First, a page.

Postpartum Depression Reporting Within Canadian News Sources (2010-2019)
Keywords:postpartum depression, maternal health, Canadian news media, science communication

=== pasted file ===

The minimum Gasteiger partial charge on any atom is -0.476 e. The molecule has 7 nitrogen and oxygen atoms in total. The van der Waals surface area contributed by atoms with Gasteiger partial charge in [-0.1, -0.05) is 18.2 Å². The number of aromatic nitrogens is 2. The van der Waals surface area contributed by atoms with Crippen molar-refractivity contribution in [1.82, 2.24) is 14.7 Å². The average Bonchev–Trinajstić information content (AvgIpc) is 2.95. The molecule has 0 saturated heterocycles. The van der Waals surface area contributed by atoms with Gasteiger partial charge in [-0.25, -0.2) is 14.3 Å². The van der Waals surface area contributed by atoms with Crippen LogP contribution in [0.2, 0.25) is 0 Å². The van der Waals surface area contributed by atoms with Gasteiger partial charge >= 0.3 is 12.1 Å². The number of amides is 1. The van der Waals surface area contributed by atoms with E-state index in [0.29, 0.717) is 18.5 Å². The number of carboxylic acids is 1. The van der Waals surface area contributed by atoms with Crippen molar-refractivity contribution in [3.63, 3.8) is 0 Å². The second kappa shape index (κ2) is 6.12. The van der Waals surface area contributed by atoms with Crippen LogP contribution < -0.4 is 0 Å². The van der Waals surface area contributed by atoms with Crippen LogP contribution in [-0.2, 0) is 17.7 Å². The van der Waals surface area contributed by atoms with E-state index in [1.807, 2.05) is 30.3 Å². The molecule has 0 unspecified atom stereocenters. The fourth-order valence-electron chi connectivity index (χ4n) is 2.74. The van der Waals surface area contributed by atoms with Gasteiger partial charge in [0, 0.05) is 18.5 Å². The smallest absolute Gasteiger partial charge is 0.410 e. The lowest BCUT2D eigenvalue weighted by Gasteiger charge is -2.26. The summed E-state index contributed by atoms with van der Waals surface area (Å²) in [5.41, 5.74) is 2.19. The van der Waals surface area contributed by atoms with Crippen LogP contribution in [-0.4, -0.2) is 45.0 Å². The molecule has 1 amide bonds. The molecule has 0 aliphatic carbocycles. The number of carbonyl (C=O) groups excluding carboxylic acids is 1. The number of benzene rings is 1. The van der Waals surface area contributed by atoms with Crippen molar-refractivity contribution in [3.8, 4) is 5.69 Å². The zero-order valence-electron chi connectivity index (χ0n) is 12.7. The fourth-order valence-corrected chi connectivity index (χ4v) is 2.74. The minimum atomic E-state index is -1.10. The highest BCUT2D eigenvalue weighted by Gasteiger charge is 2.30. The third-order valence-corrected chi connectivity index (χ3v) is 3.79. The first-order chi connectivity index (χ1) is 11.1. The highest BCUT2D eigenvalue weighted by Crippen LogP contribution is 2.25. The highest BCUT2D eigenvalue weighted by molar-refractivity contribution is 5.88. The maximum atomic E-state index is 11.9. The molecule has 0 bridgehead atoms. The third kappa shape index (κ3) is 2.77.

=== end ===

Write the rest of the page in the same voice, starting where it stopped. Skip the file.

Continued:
Postpartum depression (PPD) is often stigmatized and there appears to be a significant lack of representation of PPD in Canadian media outlets. This showcases the necessity for diverse reporting in the media and an increase in awareness of PPD among the general population. The extent to which PPD is underrepresented in Canadian news sources over the past decade has not been evaluated to date. In this study, we investigated the prevalence of articles about PPD published in three popular Canadian newspapers (The Globe and Mail, National Post and Toronto Star) in 2010, 2015 and 2019 using Factiva. We scored the publications based on relevancy, approach to communicating PPD and discussion of resources. In 2010, 66.6% (n=7) of articles retrieved covered PPD, compared to 0% (n=0) and 16.7% (n=1) of articles in 2015 and 2019, respectively. Only articles that discussed PPD as their main focus were included in further analysis. Anecdotes of mothers’ personal experiences with PPD were present in 62.5% of articles (n=5), while only 25% (n=2) included descriptions of fathers’ experiences with PPD. Scientific information about PPD was mentioned in 85.71% of the articles (n=6). There was no discussion surrounding providing support or resources for mothers or fathers experiencing PPD in any of the analyzed articles. Evidently, the number of articles mentioning or discussing PPD has decreased in the last decade. In 2010, there was greater discussion of PPD in media sources, emphasizing relevant science and personal experiences of parents. Articles published in 2010 also included a greater representation of males’ perspectives on PPD.Overall, the analysis suggests a plausible trend in the reporting of PPD and PPD stigmatization, however more research needs to be conducted in order to understand whether or not PPD has become more stigmatized in the last decade.
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